I remember the mildew smell of the old patchwork quilt on which my siblings and I rested in the yard during those hot, steamy days of summer; the smell of bacon and onions wafting through the house as wilted lettuce or spinach sizzled in Mother's big iron skillet; the scent of freshly laundered clothes rising from the ironing board as she moved the iron back and forth across them.
I remember the smells of homes of those closest to me: My great-grandmother Elsey's living room (vanilla-scented smoke from Paw Paw's pipe) and her kitchen (Lux soap, which lay on top of her skirted sink). Maw Maw George's house (floor wax), her dresses (that fresh-from-the-clothesline scent), her Christmas fruitcakes (rum). And her yard (Honeysuckles, which ran from the house and all the way down the lane to the mail box).
I remember the scent of Tweed perfume that rose from Maw Maw Wilson's dresser at which I spent much time gazing into the wavy, tilted mirror; her cold hall in the wintertime (wood burning); Irish lace curtains: (dust, and something pleasant, which I'm still unable to identify), and her upstairs bedrooms (mothballs).
I remember the deep, mysterious scent of the earth after a summer rain; the scent of moist soil as Daddy broke up the ground for his garden each spring; the scent of fresh-cut grass mixed with the smell of gasoline as he mowed the yard each week; the scent of wood shavings as I stood at his knee watching him plane the wood. (I played with them, amazed that the shavings looked just like my curly hair.)
I could go on forever.
When I was around eleven, as I was helping Maw Maw George clean out her closets, she pulled out a big box stuffed with all kinds of things. One thing that really caught my eye was a tiny crown-shaped perfume bottle with a unique stopper. Maw Maw told me it was a Christmas gift from Uncle Tom who lived in Detroit. I had never seen a perfume bottle like it.
I pulled out the stopper and sniffed it. Although the bottle was empty, the scent still lingered: floral, romantic, light and airy. I couldn't get enough. I sniffed the bottle over and over.
Although I didn't know the name of the perfume (don't guess I thought to look at the bottom of the bottle!), that light, romantic scent stayed with me. So after I got my allowance the following Saturday, I made a bee-line to the dime store. I didn't expect to find that exact scent, but I hoped to find something that smelled similar.
No such luck. All I found was Blue Waltz and Evening in Paris. Blue Waltz smelled cheap. Evening in Paris smelled nice, but I didn't have enough money. It cost ninety-eight cents.
After I became a teenager and had long forgotten about the crown-shaped bottle, I went through many perfumes: all the Avon perfumes: Here's My Heart, Topaz, Somewhere, Woodhue (after saving my allowance for a month), and a few others. Back then, there wasn't the array of perfumes that are offered today, and stars had not yet begun to sell their 'signature' scents (which, for some reason, irritates me no end!).
When I got married, I was still wearing Avon perfumes. But after I began my first full-time job in Chicago and had money to burn ;), I branched out, trying Chantilly (ugh!), Taboo (too strong), White Shoulders (too heavy). I even tried Joy, which was then advertised as the most expensive perfume in the world. I didn't like it either.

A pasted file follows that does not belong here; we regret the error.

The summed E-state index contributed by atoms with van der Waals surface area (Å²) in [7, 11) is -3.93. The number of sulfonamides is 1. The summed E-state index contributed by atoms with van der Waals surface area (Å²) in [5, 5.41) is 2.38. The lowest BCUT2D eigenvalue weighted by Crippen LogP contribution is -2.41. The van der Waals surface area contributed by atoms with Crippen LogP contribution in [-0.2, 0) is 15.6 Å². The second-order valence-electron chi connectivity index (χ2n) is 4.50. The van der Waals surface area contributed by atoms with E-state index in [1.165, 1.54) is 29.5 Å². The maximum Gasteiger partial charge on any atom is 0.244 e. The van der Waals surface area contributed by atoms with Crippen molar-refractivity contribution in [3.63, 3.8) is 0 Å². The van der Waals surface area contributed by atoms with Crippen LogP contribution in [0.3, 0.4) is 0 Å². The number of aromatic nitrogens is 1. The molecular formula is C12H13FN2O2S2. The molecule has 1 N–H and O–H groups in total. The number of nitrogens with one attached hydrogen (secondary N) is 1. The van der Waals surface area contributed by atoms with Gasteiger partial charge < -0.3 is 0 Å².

Then one day, while sampling one scent after another at the perfume counter of Marshall Field's, I came across a tiny bottle shaped like a crown. Not the fancy bottle with a unique top like Maw Maw's, but crown-shaped, nonetheless. A thought ran through my mind: Could it be? Could it possibly be?
The instant I sniffed it, I knew it was.
The name of the perfume was Prince Matchabelli's Wind Song. It has been my everyday perfume for many, many years.
I'm told Wind Song doesn't smell the same on everyone; has something to do with body chemistry, experts say. But I have had many people (mostly men) through the years walk right up and ask me what perfume I'm wearing. "I'm going to tell my wife to get that perfume!" one gent said; "Ahh...I've never smelled anything like it," said another. And a coed from ISU once told me I smelled like her grandmother. "I loved my grandma so much," she said, "And Wind Song makes me think of her."
I've read many reviews on Wind Song, and although many women love it, others say it smells old-fashioned, out of date. But how can a smell be out of date? Is the scent of flowers out of date? Musk? Spice? That makes no sense to me.
Not long thereafter, I discovered Nina Ricci's L'Air du Temps. A light, airy scent, something like Wind Song (but more expensive), I wear it when I go out in the evenings. Like Wind Song, the reviews are about the same: many women love it; others say it smells out of date. But their opinions make no difference to me. I doubt that I will find any that suit me better than Wind Song and L'Air du Temps, old fashioned or not.
"When nothing else subsists from the past,
after the people are dead,
after the things are broken and scattered
the smell of things remain poised a long time,
like souls· bearing resiliently,
on tiny and almost impalpable drops of their essence,
the immense edifice of memory"
The Remembrance of Things Past